Friday 02 Nov 2007
Greetings from inside the SEOigloo!
I ask pardon for the sarcasm contained in the following post, but I feel the need to let out a little roar. Chances are, you’ve heard of the Vermont Country Store, that popular old-timey business that sells everything from Habitant Pea Soup to retro candy to alarming implements designed for trimming one’s nose hair. They’ve positioned themselves as America’s best-known general store, and they’ve won me as a repeat customer because they are literally the last place I can find in the wide world selling cotton knee highs, but – OH MY STARS – they are driving me bananas with their marketing efforts.
Over the past six weeks, I have received not one, not two, but FIVE catalogs from these folks. And, these are not five different catalogs, though each one has a different cover. The interior contents are about 98% identical, across the board. Perhaps each one has a couple of new items, such as their New Sweet Potato Casserole (friends and family will never know you just opened a can), but overall, the items in all the catalogs are identical. Having been the bewildered recipient of, perhaps, ten catalogs this year from this company, I am left wondering what their marketers are telling them.
Do they think I immediately threw out catalog #6, so they’d better send me #7 three days later? Do they think I’m careless, and have misplaced the last four catalogs that are sitting in a stack on my windowsill for Fall, Hallowe’en, Thanksgiving, All Saints Day, National Telephone Repairman’s Day, or whatever else it is that these catalogs are meant to pertain to? Last week, because I ordered those knee highs I mentioned, my mailbox contained not only the package of socks with catalog included, but also a second catalog, sitting right on top!
Sure, it’s important to remind your customers that you exist and that you’ve got inventory. But annoying your clientele is hardly what I’d call a clever marketing plan. I think it’s the unwarranted republication of the same contents with different, cheery covers that bugs me the most about what The Vermont Country store is doing. The moment anyone gets past the cover art, they will be met with those same tablecloths, that same electric typewriter, that same picture of the woman holding all those pieces of toast. I just saw all of these offers 3 days ago. My head still works pretty good, ya know…I haven’t forgotten the products. SEOs can easily relate to my sentiments here when I say that this is a little bit like seeing those Meta Keywords discussions crop up once a week on your favorite forums. Do you dive right in, eager to discuss, or do you pass right over those threads, yawning, “old hat.”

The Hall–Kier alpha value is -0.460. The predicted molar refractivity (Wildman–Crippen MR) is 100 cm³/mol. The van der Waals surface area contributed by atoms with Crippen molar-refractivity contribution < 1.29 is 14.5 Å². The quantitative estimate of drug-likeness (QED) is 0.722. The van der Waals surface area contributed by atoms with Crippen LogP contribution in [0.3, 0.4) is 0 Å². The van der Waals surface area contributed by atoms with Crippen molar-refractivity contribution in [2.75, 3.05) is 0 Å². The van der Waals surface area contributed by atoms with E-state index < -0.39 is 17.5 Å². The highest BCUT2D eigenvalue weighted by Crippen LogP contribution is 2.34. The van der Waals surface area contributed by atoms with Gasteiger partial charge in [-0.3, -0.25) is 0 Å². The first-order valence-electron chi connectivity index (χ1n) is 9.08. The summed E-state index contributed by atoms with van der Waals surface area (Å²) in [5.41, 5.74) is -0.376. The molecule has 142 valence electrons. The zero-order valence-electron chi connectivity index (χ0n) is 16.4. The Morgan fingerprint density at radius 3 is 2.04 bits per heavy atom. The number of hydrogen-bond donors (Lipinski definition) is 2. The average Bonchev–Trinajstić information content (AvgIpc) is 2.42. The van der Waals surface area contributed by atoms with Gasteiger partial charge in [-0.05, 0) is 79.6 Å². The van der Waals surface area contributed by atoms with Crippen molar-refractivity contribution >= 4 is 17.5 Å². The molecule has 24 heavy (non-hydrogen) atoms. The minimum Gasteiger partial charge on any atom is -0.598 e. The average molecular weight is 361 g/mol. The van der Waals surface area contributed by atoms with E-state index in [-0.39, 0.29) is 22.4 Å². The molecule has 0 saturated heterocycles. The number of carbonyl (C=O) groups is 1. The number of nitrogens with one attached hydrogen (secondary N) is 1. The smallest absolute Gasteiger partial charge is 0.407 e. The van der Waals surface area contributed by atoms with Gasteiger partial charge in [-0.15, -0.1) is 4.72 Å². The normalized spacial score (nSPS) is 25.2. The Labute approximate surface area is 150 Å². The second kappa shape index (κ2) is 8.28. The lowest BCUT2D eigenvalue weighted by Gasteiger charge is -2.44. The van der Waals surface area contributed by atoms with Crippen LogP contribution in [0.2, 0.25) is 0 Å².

The Vermont Country Store’s catalog marketing plan is making me think of their inventory as old hat. The first time I flipped through their publication, I was entertained and interested by all the queer and quaint little goodies they stock – 3 years and dozens of catalogs later, I feel bored.
Add to this that they seem to be unconcerned about the number of trees they must be cutting down to produce THIS MANY catalogs and there arises a potential to alienate customers who have come to feel duped by the changing cover art ploy, bored by repetition, and unimpressed by anything resembling environmental sensitivity in this company’s policies.
I’m not looking at their bottom line, of course, trying to figure out how to sell more bottles of Bay Rum Aftershave (refreshing and invigorating), yet I can’t help but wonder if the Vermont Country Store shouldn’t start making more use of the fact that they’ve got a website. Sure, there may still be some Internet-deprived folks living up in the mountains, trotting out to the mailbox every day with fingers crossed that they’ll get yet another print catalog, but times, they are a-changing. To the folks at Vermont Country Store: would you guys really go belly-up if you cut down to a 4-season plan, and focused more on keeping your website updated with those couple of new products you add a year? How about going the SM route and developing profiles on Facebook and such as my friendly general store owner? Offer old-time wisdom about dealing with bunions, unsightly toenails, sour milk or blocked storm drains? Sell-sell-sell is getting tiresome.
The thing is…I still like this company’s inventory. I’d be happy to hear from them once in awhile. If they sent me a catalog each season, I’d likely look through it with pleasure. But now, my only option is to pick up the phone and cut ties with these folks altogether, because I’ve determined I have enough advertising from them sitting on my windowsill to last a lifetime. I tried giving them a call today, but no one answered. No doubt, they are all in the shipping department, feverishly stapling new covers onto last week’s catalogs, getting ready to send me another fine surprise.